Sparks For Creativity

A Universe Of Possibilitiesidea

I am so frustrated when I hear people describe themselves as not creative. If you consider it, each sentence we utter is a creative act. In fact, every problem, every product and every moment in our lives is an opportunity for creativity.

I just picked up a book from Tina Seelig, InGenius: A Crash Course on Creativity, and she said something that really resonated with me: "Creativity is an endless resource, and we can tap into it at any time."

Innovation Enginemodel

Seelig offers a new creativity model, that she calls the "Innovation Engine," to explain how ingenuity is generated and fostered. Chapter-by-chapter she explains specific tools, techniques and conditions that together enhance creativity in individuals, teams and organizations.

Her approach to unlocking creativity is a holistic one. Her model has six parts – three that come from inside of you (knowledge, imagination and attitude) and three that are generated by the environment in which you live (culture, resources and habitat).

"These are not isolated factors. You have to look at them in concert," Seelig said.

Knowledge, imagination and attitude overlap and are internal because they reside in the mind. Knowledge is the toolbox for your imagination; your imagination is the catalyst for the transformation of your knowledge into new ideas; and your attitude provides you with the drive needed to push through difficult problems.

On the other side, culture, habitat, and resources are of the outside world. Culture, habitat, and resources influence the process by which imagination catalyzes the transformation of knowledge into ideas. Thus the individual and the environment are interdependent in interesting and non-obvious ways and essential for creative problem solving. 

Inventive Solutions


Seelig said both imagination and innovation can be fostered in a few simple ways.

Look at things from a new perspective. According to Seelig, we often allow our imagination to dwindle as we age. One of the way we do that, is by asking ourself constraining questions such as: 5 +5 = ?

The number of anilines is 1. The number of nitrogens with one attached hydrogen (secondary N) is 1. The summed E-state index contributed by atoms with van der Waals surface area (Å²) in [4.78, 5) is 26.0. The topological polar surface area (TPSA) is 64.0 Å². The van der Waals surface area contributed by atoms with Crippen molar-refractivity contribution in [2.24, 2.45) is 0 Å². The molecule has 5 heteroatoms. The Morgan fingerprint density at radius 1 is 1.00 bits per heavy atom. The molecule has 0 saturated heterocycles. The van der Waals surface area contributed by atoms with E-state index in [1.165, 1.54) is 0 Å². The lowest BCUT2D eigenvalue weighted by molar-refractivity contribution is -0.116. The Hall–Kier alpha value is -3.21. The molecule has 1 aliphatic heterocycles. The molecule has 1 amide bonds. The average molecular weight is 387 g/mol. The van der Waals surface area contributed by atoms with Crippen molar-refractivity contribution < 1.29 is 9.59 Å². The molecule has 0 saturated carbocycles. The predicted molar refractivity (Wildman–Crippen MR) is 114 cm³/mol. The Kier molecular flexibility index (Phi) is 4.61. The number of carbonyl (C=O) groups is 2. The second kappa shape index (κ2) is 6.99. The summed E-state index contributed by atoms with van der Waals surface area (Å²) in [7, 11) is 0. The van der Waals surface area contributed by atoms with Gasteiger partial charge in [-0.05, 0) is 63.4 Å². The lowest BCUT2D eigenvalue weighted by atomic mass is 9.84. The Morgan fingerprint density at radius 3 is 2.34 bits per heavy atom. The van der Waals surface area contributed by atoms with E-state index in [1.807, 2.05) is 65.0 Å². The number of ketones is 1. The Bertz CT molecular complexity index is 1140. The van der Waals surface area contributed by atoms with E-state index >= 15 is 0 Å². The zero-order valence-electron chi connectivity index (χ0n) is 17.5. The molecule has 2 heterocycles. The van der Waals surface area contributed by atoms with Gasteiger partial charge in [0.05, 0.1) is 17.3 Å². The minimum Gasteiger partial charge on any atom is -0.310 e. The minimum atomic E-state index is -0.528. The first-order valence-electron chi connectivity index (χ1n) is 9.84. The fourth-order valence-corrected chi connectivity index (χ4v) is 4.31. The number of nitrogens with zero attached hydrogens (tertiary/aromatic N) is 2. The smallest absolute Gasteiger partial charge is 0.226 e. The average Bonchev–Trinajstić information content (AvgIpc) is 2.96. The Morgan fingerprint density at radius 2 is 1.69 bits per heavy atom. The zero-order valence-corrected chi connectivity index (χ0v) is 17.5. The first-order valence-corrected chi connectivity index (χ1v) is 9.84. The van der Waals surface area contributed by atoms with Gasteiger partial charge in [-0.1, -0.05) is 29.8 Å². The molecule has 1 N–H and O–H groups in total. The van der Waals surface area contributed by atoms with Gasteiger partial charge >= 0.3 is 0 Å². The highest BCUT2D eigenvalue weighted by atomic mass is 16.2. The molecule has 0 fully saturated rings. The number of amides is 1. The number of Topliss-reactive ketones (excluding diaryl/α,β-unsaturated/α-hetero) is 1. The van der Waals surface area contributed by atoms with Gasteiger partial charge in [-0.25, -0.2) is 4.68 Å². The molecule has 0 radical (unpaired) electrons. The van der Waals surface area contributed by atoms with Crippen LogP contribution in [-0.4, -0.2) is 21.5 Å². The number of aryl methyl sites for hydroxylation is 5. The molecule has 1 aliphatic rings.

“There is only one right answer. Really creative people don’t look at the world like this. They look at problems through different lenses and they reframe the problem,” said Seelig. Instead, creative people ask questions like this:  ? + ? = 10

Reframing the question this way, opens up the parameters and allows for an infinite number of inventive answers. 

Rethinking of failure as research. Even under pressure, you must not be afraid of failure, said Seelig. You can always gain knowledge from unexpected results. This way you won't won't fear being innovative, just in case things don't come out the way they are expected to. 

"We all have creativity within us," Seelig argues, "and there are endless opportunities to use it."

 Watch this TedX talk by Tina Seelig on unlocking creativity. Seelig will take you through her innovation model and the various components needed for creativity.tina

Fresh New Launches

The consumer arena has never been more fixated on the ‘new’. 

There's a profound shift in power taking place in the business arena. With a whole new breed of exceptional new brands living by the rules of Business 3.0, consumers are now attracted to unproven and unknown brands the way they were attracted to established brands in the past. In fact, 'established' is now often just another word for tired if not tainted. The future belongs to CLEAN SLATE BRANDS. A trend coined by trendwatching.com

Upstarts are making waves: Newer, better, faster, cleaner, more open and responsive; consumers are rushing to CLEAN SLATE BRANDS and are now lavishing love, attention and trust on brands without heritage and history.brands